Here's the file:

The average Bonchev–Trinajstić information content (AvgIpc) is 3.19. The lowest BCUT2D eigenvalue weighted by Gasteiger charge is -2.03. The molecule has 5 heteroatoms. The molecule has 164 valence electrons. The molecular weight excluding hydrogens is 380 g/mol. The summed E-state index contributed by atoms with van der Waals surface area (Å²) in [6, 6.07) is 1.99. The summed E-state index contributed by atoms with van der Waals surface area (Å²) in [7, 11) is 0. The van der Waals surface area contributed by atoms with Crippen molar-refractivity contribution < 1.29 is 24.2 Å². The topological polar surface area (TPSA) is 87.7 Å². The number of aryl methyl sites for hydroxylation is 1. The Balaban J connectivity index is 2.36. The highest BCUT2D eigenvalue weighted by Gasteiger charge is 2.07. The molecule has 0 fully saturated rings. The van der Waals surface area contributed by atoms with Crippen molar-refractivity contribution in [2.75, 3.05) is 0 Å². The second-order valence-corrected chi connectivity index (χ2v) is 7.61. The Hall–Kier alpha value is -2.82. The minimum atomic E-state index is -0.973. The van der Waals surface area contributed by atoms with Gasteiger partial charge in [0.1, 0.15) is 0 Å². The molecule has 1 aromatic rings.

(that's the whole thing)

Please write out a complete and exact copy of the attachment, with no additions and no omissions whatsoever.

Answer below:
The average Bonchev–Trinajstić information content (AvgIpc) is 3.19. The lowest BCUT2D eigenvalue weighted by Gasteiger charge is -2.03. The molecule has 5 heteroatoms. The molecule has 164 valence electrons. The molecular weight excluding hydrogens is 380 g/mol. The summed E-state index contributed by atoms with van der Waals surface area (Å²) in [6, 6.07) is 1.99. The summed E-state index contributed by atoms with van der Waals surface area (Å²) in [7, 11) is 0. The van der Waals surface area contributed by atoms with Crippen molar-refractivity contribution < 1.29 is 24.2 Å². The topological polar surface area (TPSA) is 87.7 Å². The number of aryl methyl sites for hydroxylation is 1. The Balaban J connectivity index is 2.36. The highest BCUT2D eigenvalue weighted by Gasteiger charge is 2.07. The molecule has 0 fully saturated rings. The van der Waals surface area contributed by atoms with Crippen molar-refractivity contribution in [2.75, 3.05) is 0 Å². The second-order valence-corrected chi connectivity index (χ2v) is 7.61. The Hall–Kier alpha value is -2.82. The minimum atomic E-state index is -0.973. The van der Waals surface area contributed by atoms with Gasteiger partial charge in [0.1, 0.15) is 0 Å². The molecule has 1 aromatic rings.